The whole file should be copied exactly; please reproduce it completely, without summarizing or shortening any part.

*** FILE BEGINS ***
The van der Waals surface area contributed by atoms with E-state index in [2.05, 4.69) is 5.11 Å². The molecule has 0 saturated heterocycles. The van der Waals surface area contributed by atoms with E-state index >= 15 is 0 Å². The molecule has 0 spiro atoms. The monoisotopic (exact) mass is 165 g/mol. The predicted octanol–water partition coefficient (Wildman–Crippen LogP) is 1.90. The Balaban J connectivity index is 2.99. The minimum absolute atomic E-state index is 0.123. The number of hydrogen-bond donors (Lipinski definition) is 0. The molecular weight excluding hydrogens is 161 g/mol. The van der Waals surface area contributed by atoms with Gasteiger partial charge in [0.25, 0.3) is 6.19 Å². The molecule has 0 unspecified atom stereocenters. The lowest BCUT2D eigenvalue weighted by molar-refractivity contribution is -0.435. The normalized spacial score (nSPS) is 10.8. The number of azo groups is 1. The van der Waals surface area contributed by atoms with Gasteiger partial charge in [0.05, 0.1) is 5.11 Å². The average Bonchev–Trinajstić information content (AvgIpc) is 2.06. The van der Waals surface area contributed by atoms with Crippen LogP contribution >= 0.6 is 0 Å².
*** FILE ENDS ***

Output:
The van der Waals surface area contributed by atoms with E-state index in [2.05, 4.69) is 5.11 Å². The molecule has 0 saturated heterocycles. The van der Waals surface area contributed by atoms with E-state index >= 15 is 0 Å². The molecule has 0 spiro atoms. The monoisotopic (exact) mass is 165 g/mol. The predicted octanol–water partition coefficient (Wildman–Crippen LogP) is 1.90. The Balaban J connectivity index is 2.99. The minimum absolute atomic E-state index is 0.123. The number of hydrogen-bond donors (Lipinski definition) is 0. The molecular weight excluding hydrogens is 161 g/mol. The van der Waals surface area contributed by atoms with Gasteiger partial charge in [0.25, 0.3) is 6.19 Å². The molecule has 0 unspecified atom stereocenters. The lowest BCUT2D eigenvalue weighted by molar-refractivity contribution is -0.435. The normalized spacial score (nSPS) is 10.8. The number of azo groups is 1. The van der Waals surface area contributed by atoms with Gasteiger partial charge in [0.05, 0.1) is 5.11 Å². The average Bonchev–Trinajstić information content (AvgIpc) is 2.06. The van der Waals surface area contributed by atoms with Crippen LogP contribution >= 0.6 is 0 Å².